The Answer to this question is very subjective and depends on your exact destination and purpose in East Africa. However, the seasons here are broadly divided into two categories : the rainy and dry seasons.
There is no single best time to visit East Africa but there depending on whether you are going to Masai Mara or the Serengeti, or the other National Parks, if you are going to specifically see the Great Migration ( either in Kenya or Tanzania ), or if you are combining your visit along with one of the other attractions of the place, like climbing Mount Kilimanjaro, you will have to take into account the relative merits of each. Each season here has its advantages and disadvantages and each destination has its best moments.
The wide plains are home to many animals.
Geographically, the Serengeti and Masai Mara are part of the same ecosystem of grasslands, of which Tanzania’s larger share is called the Serengeti and Kenya’s share is called the Masai Mara. The Great Wildebeest Migration takes place in these regions, specifically starting from the Serengeti during the dry season to the Masai Mara, and then back. However, there are differences between the two, which stems from the geography, which affects the rainfall received by the two regions, and thus affects the vegetation. This in turn affects the wildlife and is ultimately responsible for the unimaginably vast movement of the Wildebeest.
The Serengeti is much bigger, and the wildlife concentrations are not as high or as evenly distributed here, as is the case with most of the Masai Mara.The conditions in the Serengeti are also much more season dependent, and the areas can change dramatically through the year, from season to season. The contrast between the rainy and the dry season is especially stark, with the southern region of the Serengeti losing much of its appeal to the animals because of the lack of grazing and fresh water during the dry season (especially from July to October). This therefore becomes becomes a much harsher environment for the wildlife and thus leads them to greener pastures in the Masai Mara.
The Masai Mara, on the other hand is a smaller National Park than the Serengeti, but because of the more regular rainfall it receives, is a vast grassland, and therefore has an abundance of wildlife. Thought the Masai Mara also changes through the year, it isn’t as dramatic as the Serengeti. Because of the varied conditions in the Serengeti, there is a distinct ‘migration season’ in the Masai Mara, which usually lasts from July to October. There is a also a lot more resident wildlife which does not migrate in this region.
Wildebeest crossing the Mara River during the Great Migration.
The Great Migration is caused by the rainfall patterns in the region. The Serengeti, lying in Tanzania experiences much higher rainfall than Kenya from March to May, and then again in November and December. Thus the environment is particularly suited for the wildlife here. But during the months of June to October, the rainfall drops sharply, leading to very poor conditions, both for feed and water, thus prompting the herds to migrate to the relatively luscious fields of the Masai Mara in Kenya. A quick look at the following graph will show the stark difference.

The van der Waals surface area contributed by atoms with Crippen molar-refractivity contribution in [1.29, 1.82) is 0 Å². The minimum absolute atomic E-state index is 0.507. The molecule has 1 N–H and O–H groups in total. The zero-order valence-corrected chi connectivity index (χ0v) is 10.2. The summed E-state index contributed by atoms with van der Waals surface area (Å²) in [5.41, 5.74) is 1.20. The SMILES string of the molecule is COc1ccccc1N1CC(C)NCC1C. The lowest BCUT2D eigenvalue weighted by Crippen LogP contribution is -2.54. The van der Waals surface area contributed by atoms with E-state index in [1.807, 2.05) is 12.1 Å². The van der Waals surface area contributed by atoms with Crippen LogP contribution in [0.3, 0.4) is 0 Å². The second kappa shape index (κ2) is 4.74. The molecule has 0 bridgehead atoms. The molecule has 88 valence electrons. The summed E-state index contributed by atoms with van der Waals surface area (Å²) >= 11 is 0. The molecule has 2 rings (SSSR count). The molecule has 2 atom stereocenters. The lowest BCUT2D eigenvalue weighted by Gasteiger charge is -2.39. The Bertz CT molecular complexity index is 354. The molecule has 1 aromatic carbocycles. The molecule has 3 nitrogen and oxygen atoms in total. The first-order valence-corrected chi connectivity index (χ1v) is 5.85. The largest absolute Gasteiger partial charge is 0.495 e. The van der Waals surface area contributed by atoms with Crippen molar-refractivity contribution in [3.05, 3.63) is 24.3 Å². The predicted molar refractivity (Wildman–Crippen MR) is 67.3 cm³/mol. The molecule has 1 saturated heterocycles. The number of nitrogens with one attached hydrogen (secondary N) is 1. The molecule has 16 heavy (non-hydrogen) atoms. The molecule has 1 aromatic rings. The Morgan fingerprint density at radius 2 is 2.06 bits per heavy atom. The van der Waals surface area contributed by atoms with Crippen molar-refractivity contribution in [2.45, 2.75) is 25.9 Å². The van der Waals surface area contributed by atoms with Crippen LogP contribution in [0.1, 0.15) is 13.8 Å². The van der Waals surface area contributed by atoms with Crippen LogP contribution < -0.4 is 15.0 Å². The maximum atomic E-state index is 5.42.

The rainfall received is starkly different. See April and July.
If you are especially interested in viewing the Great Migration, you will have to be diligent about your timing. The Serengeti, being larger, offered a better time frame for this. You can visit the different regions of the Serengeti. Particularly helpful are the following time ranges:
The Masai Mara, on the other hand, gives you a chance to view the Great Migration from late July until the end of October.
Apart from the Great Migration, there are other National Parks and areas that you can visit in East Africa to experience An African Safari and see wild game in their natural environment.
The park regulations affect your safari experience as well as the permissible activities. For most of the Serengeti National Park, you are limited to game drives by day. In fact, you will mostly be sticking to the well traversed roads and paths. Also note that there are very few areas in the Serengeti ecosystem where night drives are allowed. Even walking here is extremely restricted and well monitored. This is also true of the official Masai Mara Game Reserve. However, the Mara private conservancies permit the unparalleled experiences of off road driving, walking and even night drives. Do note that these are not offered at all camps in Kenya, but can significantly enhance your Safari experience. If you are planning to make your own travel arrangements, this article for Kenya will help.
The weather patterns are responsible for the game density and your location combined with the time of the year, are crucial factors in making your decision. Here, given below are the weather patterns grouped by months, for both Kenya and Tanzania. These will not only provide a good overview, but may also help you plan your trips, if you are unable to travel during a particular time for some reasons ( medical, psychological or otherwise )
It may rain anytime in the Masai Mara.
Two factors influence Kenya’s climate; the altitude, and the Indian Ocean’s monsoon winds. These lead to the following weather conditions:
Tanzania’s climate is more varied and the months are usually experienced as follows :
Whatever time you decide to go, do ensure that you are adequately prepared. Do read up about what to expect, that you have packed for your Safari adequately, have had your immunization shots and have booked a trip with a good agency. Have fun!